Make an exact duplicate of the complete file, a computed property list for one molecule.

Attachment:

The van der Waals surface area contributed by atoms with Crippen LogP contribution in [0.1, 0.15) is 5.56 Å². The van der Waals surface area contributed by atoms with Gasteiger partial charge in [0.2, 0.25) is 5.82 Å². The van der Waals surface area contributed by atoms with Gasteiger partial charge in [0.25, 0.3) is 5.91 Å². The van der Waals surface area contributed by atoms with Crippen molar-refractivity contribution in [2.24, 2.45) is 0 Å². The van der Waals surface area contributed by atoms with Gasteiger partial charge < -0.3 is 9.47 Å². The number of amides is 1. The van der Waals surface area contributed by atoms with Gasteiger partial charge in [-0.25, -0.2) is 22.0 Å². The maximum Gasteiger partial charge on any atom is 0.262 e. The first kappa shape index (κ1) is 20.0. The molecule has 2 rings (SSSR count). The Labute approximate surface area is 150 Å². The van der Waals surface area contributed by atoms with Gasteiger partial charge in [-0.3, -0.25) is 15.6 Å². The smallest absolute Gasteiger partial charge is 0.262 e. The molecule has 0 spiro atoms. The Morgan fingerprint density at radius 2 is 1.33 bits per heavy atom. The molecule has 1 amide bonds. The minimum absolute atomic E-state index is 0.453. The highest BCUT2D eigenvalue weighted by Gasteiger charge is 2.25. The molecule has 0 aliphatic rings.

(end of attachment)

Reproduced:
The van der Waals surface area contributed by atoms with Crippen LogP contribution in [0.1, 0.15) is 5.56 Å². The van der Waals surface area contributed by atoms with Gasteiger partial charge in [0.2, 0.25) is 5.82 Å². The van der Waals surface area contributed by atoms with Gasteiger partial charge in [0.25, 0.3) is 5.91 Å². The van der Waals surface area contributed by atoms with Crippen molar-refractivity contribution in [2.24, 2.45) is 0 Å². The van der Waals surface area contributed by atoms with Gasteiger partial charge < -0.3 is 9.47 Å². The number of amides is 1. The van der Waals surface area contributed by atoms with Gasteiger partial charge in [-0.25, -0.2) is 22.0 Å². The maximum Gasteiger partial charge on any atom is 0.262 e. The first kappa shape index (κ1) is 20.0. The molecule has 2 rings (SSSR count). The Labute approximate surface area is 150 Å². The van der Waals surface area contributed by atoms with Gasteiger partial charge in [-0.3, -0.25) is 15.6 Å². The smallest absolute Gasteiger partial charge is 0.262 e. The molecule has 0 spiro atoms. The Morgan fingerprint density at radius 2 is 1.33 bits per heavy atom. The molecule has 1 amide bonds. The minimum absolute atomic E-state index is 0.453. The highest BCUT2D eigenvalue weighted by Gasteiger charge is 2.25. The molecule has 0 aliphatic rings.